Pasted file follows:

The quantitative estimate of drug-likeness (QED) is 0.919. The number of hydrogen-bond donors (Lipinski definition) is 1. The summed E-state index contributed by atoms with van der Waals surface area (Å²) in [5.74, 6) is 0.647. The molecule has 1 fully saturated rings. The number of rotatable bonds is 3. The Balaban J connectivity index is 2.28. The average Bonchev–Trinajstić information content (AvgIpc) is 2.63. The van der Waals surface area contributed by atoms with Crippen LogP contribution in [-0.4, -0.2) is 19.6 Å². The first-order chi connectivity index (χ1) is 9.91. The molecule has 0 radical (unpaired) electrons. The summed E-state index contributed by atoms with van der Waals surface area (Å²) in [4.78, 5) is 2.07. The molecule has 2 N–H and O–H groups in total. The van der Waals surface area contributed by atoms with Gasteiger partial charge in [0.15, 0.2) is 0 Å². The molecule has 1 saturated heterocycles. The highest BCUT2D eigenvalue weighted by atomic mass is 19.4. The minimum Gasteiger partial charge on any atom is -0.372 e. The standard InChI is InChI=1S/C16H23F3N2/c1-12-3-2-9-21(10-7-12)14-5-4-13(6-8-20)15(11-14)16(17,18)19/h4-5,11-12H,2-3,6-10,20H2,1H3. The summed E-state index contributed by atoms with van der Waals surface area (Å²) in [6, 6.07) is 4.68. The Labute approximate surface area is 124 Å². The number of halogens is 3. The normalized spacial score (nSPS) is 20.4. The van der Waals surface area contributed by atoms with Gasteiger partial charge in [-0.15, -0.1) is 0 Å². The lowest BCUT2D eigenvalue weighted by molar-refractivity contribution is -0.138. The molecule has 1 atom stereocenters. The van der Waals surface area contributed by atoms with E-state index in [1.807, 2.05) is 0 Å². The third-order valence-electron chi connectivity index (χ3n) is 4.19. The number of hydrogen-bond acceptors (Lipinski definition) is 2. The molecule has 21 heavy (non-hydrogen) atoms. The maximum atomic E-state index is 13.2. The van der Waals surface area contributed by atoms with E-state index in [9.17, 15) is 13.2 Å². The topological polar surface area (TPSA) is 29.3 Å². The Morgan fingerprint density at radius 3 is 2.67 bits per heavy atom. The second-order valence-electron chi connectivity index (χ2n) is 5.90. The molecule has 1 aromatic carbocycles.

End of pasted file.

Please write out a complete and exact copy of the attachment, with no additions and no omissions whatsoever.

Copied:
The quantitative estimate of drug-likeness (QED) is 0.919. The number of hydrogen-bond donors (Lipinski definition) is 1. The summed E-state index contributed by atoms with van der Waals surface area (Å²) in [5.74, 6) is 0.647. The molecule has 1 fully saturated rings. The number of rotatable bonds is 3. The Balaban J connectivity index is 2.28. The average Bonchev–Trinajstić information content (AvgIpc) is 2.63. The van der Waals surface area contributed by atoms with Crippen LogP contribution in [-0.4, -0.2) is 19.6 Å². The first-order chi connectivity index (χ1) is 9.91. The molecule has 0 radical (unpaired) electrons. The summed E-state index contributed by atoms with van der Waals surface area (Å²) in [4.78, 5) is 2.07. The molecule has 2 N–H and O–H groups in total. The van der Waals surface area contributed by atoms with Gasteiger partial charge in [0.15, 0.2) is 0 Å². The molecule has 1 saturated heterocycles. The highest BCUT2D eigenvalue weighted by atomic mass is 19.4. The minimum Gasteiger partial charge on any atom is -0.372 e. The standard InChI is InChI=1S/C16H23F3N2/c1-12-3-2-9-21(10-7-12)14-5-4-13(6-8-20)15(11-14)16(17,18)19/h4-5,11-12H,2-3,6-10,20H2,1H3. The summed E-state index contributed by atoms with van der Waals surface area (Å²) in [6, 6.07) is 4.68. The Labute approximate surface area is 124 Å². The number of halogens is 3. The normalized spacial score (nSPS) is 20.4. The van der Waals surface area contributed by atoms with Gasteiger partial charge in [-0.15, -0.1) is 0 Å². The lowest BCUT2D eigenvalue weighted by molar-refractivity contribution is -0.138. The molecule has 1 atom stereocenters. The van der Waals surface area contributed by atoms with E-state index in [1.807, 2.05) is 0 Å². The third-order valence-electron chi connectivity index (χ3n) is 4.19. The number of hydrogen-bond acceptors (Lipinski definition) is 2. The molecule has 21 heavy (non-hydrogen) atoms. The maximum atomic E-state index is 13.2. The van der Waals surface area contributed by atoms with E-state index in [9.17, 15) is 13.2 Å². The topological polar surface area (TPSA) is 29.3 Å². The Morgan fingerprint density at radius 3 is 2.67 bits per heavy atom. The second-order valence-electron chi connectivity index (χ2n) is 5.90. The molecule has 1 aromatic carbocycles.